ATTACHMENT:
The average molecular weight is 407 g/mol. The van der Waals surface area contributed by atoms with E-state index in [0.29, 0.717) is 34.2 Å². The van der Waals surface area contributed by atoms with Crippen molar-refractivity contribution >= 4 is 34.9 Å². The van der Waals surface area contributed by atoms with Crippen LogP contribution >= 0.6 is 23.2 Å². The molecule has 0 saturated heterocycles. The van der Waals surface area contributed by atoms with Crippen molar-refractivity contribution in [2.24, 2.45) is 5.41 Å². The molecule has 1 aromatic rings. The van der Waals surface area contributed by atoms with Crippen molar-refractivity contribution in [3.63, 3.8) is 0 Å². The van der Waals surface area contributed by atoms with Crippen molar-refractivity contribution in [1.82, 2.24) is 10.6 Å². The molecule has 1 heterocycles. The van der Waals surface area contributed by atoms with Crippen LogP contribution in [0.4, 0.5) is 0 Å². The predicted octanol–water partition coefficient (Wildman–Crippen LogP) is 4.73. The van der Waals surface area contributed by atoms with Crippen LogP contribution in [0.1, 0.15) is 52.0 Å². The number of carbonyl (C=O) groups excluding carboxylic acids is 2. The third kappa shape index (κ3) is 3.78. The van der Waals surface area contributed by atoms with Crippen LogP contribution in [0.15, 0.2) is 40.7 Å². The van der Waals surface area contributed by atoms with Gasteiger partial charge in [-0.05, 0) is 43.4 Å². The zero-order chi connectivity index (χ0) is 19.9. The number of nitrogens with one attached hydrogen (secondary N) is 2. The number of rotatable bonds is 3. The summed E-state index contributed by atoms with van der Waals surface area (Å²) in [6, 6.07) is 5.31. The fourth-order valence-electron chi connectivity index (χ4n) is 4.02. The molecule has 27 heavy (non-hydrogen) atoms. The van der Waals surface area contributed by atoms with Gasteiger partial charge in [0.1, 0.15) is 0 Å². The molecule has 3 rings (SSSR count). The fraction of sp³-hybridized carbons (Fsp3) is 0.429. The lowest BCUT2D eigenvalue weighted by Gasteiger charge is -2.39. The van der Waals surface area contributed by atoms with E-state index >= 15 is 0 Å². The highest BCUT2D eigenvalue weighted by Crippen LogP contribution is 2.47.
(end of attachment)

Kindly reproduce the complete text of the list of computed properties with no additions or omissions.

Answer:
The average molecular weight is 407 g/mol. The van der Waals surface area contributed by atoms with E-state index in [0.29, 0.717) is 34.2 Å². The van der Waals surface area contributed by atoms with Crippen molar-refractivity contribution >= 4 is 34.9 Å². The van der Waals surface area contributed by atoms with Crippen LogP contribution >= 0.6 is 23.2 Å². The molecule has 0 saturated heterocycles. The van der Waals surface area contributed by atoms with Crippen molar-refractivity contribution in [2.24, 2.45) is 5.41 Å². The molecule has 1 aromatic rings. The van der Waals surface area contributed by atoms with Crippen molar-refractivity contribution in [3.63, 3.8) is 0 Å². The van der Waals surface area contributed by atoms with Crippen molar-refractivity contribution in [1.82, 2.24) is 10.6 Å². The molecule has 1 heterocycles. The van der Waals surface area contributed by atoms with Crippen LogP contribution in [0.4, 0.5) is 0 Å². The predicted octanol–water partition coefficient (Wildman–Crippen LogP) is 4.73. The van der Waals surface area contributed by atoms with Crippen LogP contribution in [0.1, 0.15) is 52.0 Å². The number of carbonyl (C=O) groups excluding carboxylic acids is 2. The third kappa shape index (κ3) is 3.78. The van der Waals surface area contributed by atoms with Crippen LogP contribution in [0.15, 0.2) is 40.7 Å². The van der Waals surface area contributed by atoms with Gasteiger partial charge in [-0.05, 0) is 43.4 Å². The zero-order chi connectivity index (χ0) is 19.9. The number of nitrogens with one attached hydrogen (secondary N) is 2. The number of rotatable bonds is 3. The summed E-state index contributed by atoms with van der Waals surface area (Å²) in [6, 6.07) is 5.31. The fourth-order valence-electron chi connectivity index (χ4n) is 4.02. The molecule has 27 heavy (non-hydrogen) atoms. The van der Waals surface area contributed by atoms with Gasteiger partial charge in [0.1, 0.15) is 0 Å². The molecule has 3 rings (SSSR count). The fraction of sp³-hybridized carbons (Fsp3) is 0.429. The lowest BCUT2D eigenvalue weighted by Gasteiger charge is -2.39. The van der Waals surface area contributed by atoms with E-state index >= 15 is 0 Å². The highest BCUT2D eigenvalue weighted by Crippen LogP contribution is 2.47.